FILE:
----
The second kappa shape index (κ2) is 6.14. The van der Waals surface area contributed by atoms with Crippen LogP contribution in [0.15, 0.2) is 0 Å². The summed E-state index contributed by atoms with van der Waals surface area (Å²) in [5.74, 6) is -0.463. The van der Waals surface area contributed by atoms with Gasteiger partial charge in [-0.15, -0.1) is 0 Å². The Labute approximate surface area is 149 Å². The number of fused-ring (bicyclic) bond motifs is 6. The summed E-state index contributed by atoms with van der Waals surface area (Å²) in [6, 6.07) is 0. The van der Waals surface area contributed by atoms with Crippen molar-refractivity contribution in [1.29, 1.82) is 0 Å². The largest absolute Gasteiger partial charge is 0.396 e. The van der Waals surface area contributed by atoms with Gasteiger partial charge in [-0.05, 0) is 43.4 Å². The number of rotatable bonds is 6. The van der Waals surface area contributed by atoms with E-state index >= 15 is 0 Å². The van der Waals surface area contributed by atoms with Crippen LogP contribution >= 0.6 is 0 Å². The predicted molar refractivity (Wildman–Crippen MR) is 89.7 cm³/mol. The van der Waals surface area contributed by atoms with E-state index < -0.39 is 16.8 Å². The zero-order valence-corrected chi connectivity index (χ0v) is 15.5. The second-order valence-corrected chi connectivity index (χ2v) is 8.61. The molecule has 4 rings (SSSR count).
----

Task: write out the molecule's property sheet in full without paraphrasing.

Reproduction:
The second kappa shape index (κ2) is 6.14. The van der Waals surface area contributed by atoms with Crippen LogP contribution in [0.15, 0.2) is 0 Å². The summed E-state index contributed by atoms with van der Waals surface area (Å²) in [5.74, 6) is -0.463. The van der Waals surface area contributed by atoms with Gasteiger partial charge in [-0.15, -0.1) is 0 Å². The Labute approximate surface area is 149 Å². The number of fused-ring (bicyclic) bond motifs is 6. The summed E-state index contributed by atoms with van der Waals surface area (Å²) in [6, 6.07) is 0. The van der Waals surface area contributed by atoms with Crippen molar-refractivity contribution in [1.29, 1.82) is 0 Å². The largest absolute Gasteiger partial charge is 0.396 e. The van der Waals surface area contributed by atoms with Gasteiger partial charge in [-0.05, 0) is 43.4 Å². The number of rotatable bonds is 6. The van der Waals surface area contributed by atoms with E-state index >= 15 is 0 Å². The van der Waals surface area contributed by atoms with Crippen LogP contribution >= 0.6 is 0 Å². The predicted molar refractivity (Wildman–Crippen MR) is 89.7 cm³/mol. The van der Waals surface area contributed by atoms with E-state index < -0.39 is 16.8 Å². The zero-order valence-corrected chi connectivity index (χ0v) is 15.5. The second-order valence-corrected chi connectivity index (χ2v) is 8.61. The molecule has 4 rings (SSSR count).